60. John 3:16 Mission. Giving hope to many of the hopeless in Tulsa since 1952.
61. Victor Young, founder, Frontier Hospice. Tulsa Economic Development Corp.'s Small Business of the Year for encouraging economic development and creating local jobs.
62. Tulsa Elementary School Educators. Thank you.
63. Bill Cartwright, General Manager, Tulsa Transit. Consistently working to gain funding and further development for Tulsa's public transportation system.
64. Thomas L. Kivisto, President and CEO, SemGroup. Good for Tulsa, in more ways than one. A young and quickly-growing energy service company, Kivisto and SemGroup are also major supporters of the arts in Tulsa.
65. Clark Wiens, co-founder of the Circle Cinema. And the guy largely responsible for its success.
66. Kathy Taylor, Mayor of the City of Tulsa. Okay, it may seem obvious, but we couldn't leave her off the list. She's had an impressive first year.
67. Bart Ford, owner, Under the Mooch. Supplying Tulsans with all of the records, tapes, CDs and vinyl you won't hear on the radio.
68. The Arkansas River. You never cease to be a cause for controversy, and we have to admit we're not disappointed. We just hope someone picks a plan and sticks with it, quick, before you dry up for good.
69. Francine Ringold, Oklahoma's outgoing Poet Laureate. She used her years as Poet Laureate to inspire students, teachers and folks of all sorts to explore creative writing.
70. Linda Saferite, Tulsa City-County Library CEO. We give you a hard time about the Central Library downtown, but overall, we think you're doing a pretty good job.
71. Lisa Regan, owner, Garden Deva. Regan's been on the radar for a while, with her interesting metal sculptures, and now she's bring even more national attention to her local art business.
72. James Boswell, architect. Responsible for some of Tulsa's coolest commercial renovations.
73. PDA, hip-hop artist. Smooth beyond smooth, cool beyond cool, and supportive of all of the other local acts around him, he's the real deal -- a player among players.
74. Andy Shapleigh, Regent Preparatory School. At only six years old, but under Headmaster Andy Shapleigh's leadership, it has quickly become established as one of Tulsa's leading Christian schools.
75. Vern Stefanic, Theatre Tulsa. Actually, he has his hands in almost all of the community theatre companies, which is probably what makes them all so great.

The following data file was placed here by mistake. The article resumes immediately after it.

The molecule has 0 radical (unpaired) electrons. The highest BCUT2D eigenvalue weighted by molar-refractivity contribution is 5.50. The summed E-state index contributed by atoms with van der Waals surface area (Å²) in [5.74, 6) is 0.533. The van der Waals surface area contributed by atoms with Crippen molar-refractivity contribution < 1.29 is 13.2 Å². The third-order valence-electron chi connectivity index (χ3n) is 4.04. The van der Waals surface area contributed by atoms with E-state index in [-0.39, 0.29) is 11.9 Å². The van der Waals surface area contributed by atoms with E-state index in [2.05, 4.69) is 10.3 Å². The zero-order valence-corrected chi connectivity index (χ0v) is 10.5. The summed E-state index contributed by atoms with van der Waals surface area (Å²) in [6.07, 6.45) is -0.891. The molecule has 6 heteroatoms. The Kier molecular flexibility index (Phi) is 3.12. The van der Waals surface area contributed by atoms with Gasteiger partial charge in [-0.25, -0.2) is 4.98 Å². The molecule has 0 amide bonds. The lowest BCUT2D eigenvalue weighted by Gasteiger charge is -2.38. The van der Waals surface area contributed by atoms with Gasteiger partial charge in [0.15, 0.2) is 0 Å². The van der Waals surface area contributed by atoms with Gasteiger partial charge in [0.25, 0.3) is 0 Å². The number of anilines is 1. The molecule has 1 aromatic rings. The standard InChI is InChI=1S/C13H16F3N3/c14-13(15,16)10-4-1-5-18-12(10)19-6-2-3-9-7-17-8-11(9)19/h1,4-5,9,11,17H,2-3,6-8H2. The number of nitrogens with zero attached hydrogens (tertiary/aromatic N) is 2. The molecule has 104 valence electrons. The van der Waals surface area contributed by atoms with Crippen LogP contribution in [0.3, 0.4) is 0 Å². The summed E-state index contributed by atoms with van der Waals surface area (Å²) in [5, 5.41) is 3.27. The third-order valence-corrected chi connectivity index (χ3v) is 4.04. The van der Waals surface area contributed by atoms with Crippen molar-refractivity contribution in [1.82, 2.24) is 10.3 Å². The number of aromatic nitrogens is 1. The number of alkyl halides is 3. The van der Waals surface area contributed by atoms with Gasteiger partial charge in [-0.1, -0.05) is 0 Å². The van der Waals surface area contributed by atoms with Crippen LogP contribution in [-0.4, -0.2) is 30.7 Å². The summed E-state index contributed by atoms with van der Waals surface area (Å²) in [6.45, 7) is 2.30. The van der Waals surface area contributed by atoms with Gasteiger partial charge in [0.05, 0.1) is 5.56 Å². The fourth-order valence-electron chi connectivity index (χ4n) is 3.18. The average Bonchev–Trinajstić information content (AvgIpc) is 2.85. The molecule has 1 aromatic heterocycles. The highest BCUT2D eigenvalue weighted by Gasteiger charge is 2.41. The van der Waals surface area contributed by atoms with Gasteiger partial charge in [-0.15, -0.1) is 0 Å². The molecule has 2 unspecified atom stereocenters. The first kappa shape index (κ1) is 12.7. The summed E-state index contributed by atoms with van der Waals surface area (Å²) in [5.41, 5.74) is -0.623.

76. Katheryn Pennington, Executive Director, Tulsa Air and Space Museum. Exciting future generations about the possibility of air and space exploration right here in middle-America.
77. Josh Gifford and Mike Woziniak, co-owners of The Sound Pony. They're changing the way Tulsans think about music by hosting the best live, local indie acts.
78. Public Radio 89.5 Tulsa, the TU-based local chapter of NPR. Providing a rational voice in news radio.
79. Jeannie McDaniel, Oklahoma State House 78 Representative. Glad you're still in office. (No offense, Guardiola.)
80. Elaine Dodd. No longer the Democratic Chairperson, but still a force to be reckoned with from the left side of the tracks.
81. Indian Nations Council of Governments, "a voluntary association of local governments serving Creek, Osage, Tulsa, Rogers, and Wagoner counties." These guys have their hands full making sure all the river plans carry water.
82. 100 Black Men of Tulsa. They could probably make their own list of Hot 100; these guys are constantly out in the community serving as mentors and ambassadors to children and their peers.
83. Frances Jordan, Executive Administrator, Greenwood Cultural Center. We'd love to see a revival of North Tulsa and Black Wall Street.
84. Ken Busby, Executive Director and CEO of the Arts & Humanities Council of Tulsa. Bringing art and culture to Tulsa, whether we like it or not. Thanks.
85. Stephen Egerton and Ryan Wallace. Egerton was a member of seminal punk rock acts The Decendents and All and has engineered or produced bands like MxPx, Hagfish, The Ataris, and OC Supertones, as well as his own bands. Wallace trained at Full Sail and has recorded countless local and regional bands. Together, they run Armstrong Recording, giving local bands high-quality, yet affordable, recording opportunities. They're responsible for CDs by Wreckless Process, The Effects, River City Ransom, One Night Scam, and more.
86. Food for Thought, a group of young people, ages 16-25, working to fight hunger and homelessness in Tulsa.
87. James the Pizza Guy. Providing nourishment to bartenders and cocktail servers in Tulsa at nearly all hours of the night.
88. Tulsa Press Club, promoting the highest standards in journalism. And, strong drinks at the bar.
89. Tom Wallace, Wallace Engineering. Not only is his company nationally recognized and applauded as one of the top structural and engineering firms in the nation, he got the ball rolling on development in the Brady District with his company's new headquarters.
90. Bob and Donna, the dancing couple you see at all the clubs every weekend, no matter where you are. C'mon, you know you love 'em.
91. Biker Fox and Paul Tay. You're weird enough to make the list, but not to earn your own slots.
92. Donna Hendrix, Volunteer and ARC Coordinator for the Oklahoma Department of Human Services. She's gotta be tired.
93. Matt "Lip" Stevens, club owner. Now with three clubs open (The Pinkeye, The Hive, and The Otherside), Stevens is proving that original, live music can work if venues and bands work together.
94. Biopsy Playhouse, local late-nite sketch comedy show that recently went national. Good luck; we hope it lasts.
95. Catholic Charities of Tulsa, serving the community in a number of capacities.
96. Michael Wallis, our favorite Oklahoma author who has made a nice living off Route 66. You make think you know Oklahoma, but Wallis (literally) wrote the books.
97. Keith Skrzypczak, Publisher, Urban Tulsa Weekly. Helping keeping all of the above personages from taking themselves too seriously.
98. Jeff Mulder, new Airport Director for the Tulsa Airport Authority and the City of Tulsa. He probably couldn't have picked a worse time to take on the position last year, but he seems to be doing the best he can with what he has.
99. Davit Souders, still one of local music's most avid supporters. After 16 years, the mastermind of Diabolical Productions is still in the game, even when the game changes.
100. Tulsa Metro Chamber of Commerce Small Business Resources. Promoting local business in Tulsa.